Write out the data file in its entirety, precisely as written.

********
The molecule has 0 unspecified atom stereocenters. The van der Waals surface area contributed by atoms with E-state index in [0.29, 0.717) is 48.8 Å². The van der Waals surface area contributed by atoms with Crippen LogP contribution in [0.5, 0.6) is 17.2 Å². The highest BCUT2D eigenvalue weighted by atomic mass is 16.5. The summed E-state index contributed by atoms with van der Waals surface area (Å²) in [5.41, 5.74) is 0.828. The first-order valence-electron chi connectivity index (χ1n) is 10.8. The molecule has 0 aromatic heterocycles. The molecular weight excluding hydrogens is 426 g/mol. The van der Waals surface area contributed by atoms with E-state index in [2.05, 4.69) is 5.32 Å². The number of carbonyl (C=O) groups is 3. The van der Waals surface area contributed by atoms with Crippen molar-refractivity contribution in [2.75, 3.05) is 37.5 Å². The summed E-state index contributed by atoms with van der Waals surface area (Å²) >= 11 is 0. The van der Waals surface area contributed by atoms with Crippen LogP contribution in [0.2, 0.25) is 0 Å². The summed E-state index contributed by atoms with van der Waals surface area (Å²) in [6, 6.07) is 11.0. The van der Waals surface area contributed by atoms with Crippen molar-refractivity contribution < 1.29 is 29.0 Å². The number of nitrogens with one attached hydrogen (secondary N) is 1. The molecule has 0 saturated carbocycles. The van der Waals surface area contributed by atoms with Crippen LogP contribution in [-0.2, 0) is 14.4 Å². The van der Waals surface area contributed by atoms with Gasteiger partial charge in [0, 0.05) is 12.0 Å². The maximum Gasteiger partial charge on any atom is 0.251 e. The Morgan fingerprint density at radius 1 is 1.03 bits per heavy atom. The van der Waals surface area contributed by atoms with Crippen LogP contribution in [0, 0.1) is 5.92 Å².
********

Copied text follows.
The molecule has 0 unspecified atom stereocenters. The van der Waals surface area contributed by atoms with E-state index in [0.29, 0.717) is 48.8 Å². The van der Waals surface area contributed by atoms with Crippen LogP contribution in [0.5, 0.6) is 17.2 Å². The highest BCUT2D eigenvalue weighted by atomic mass is 16.5. The summed E-state index contributed by atoms with van der Waals surface area (Å²) in [5.41, 5.74) is 0.828. The first-order valence-electron chi connectivity index (χ1n) is 10.8. The molecule has 0 aromatic heterocycles. The molecular weight excluding hydrogens is 426 g/mol. The van der Waals surface area contributed by atoms with E-state index in [2.05, 4.69) is 5.32 Å². The number of carbonyl (C=O) groups is 3. The van der Waals surface area contributed by atoms with Crippen molar-refractivity contribution in [2.75, 3.05) is 37.5 Å². The summed E-state index contributed by atoms with van der Waals surface area (Å²) >= 11 is 0. The van der Waals surface area contributed by atoms with Crippen LogP contribution in [0.2, 0.25) is 0 Å². The summed E-state index contributed by atoms with van der Waals surface area (Å²) in [6, 6.07) is 11.0. The van der Waals surface area contributed by atoms with Crippen molar-refractivity contribution < 1.29 is 29.0 Å². The number of nitrogens with one attached hydrogen (secondary N) is 1. The molecule has 0 saturated carbocycles. The van der Waals surface area contributed by atoms with Crippen LogP contribution in [-0.2, 0) is 14.4 Å². The van der Waals surface area contributed by atoms with Gasteiger partial charge in [0, 0.05) is 12.0 Å². The maximum Gasteiger partial charge on any atom is 0.251 e. The Morgan fingerprint density at radius 1 is 1.03 bits per heavy atom. The van der Waals surface area contributed by atoms with Crippen LogP contribution in [0, 0.1) is 5.92 Å².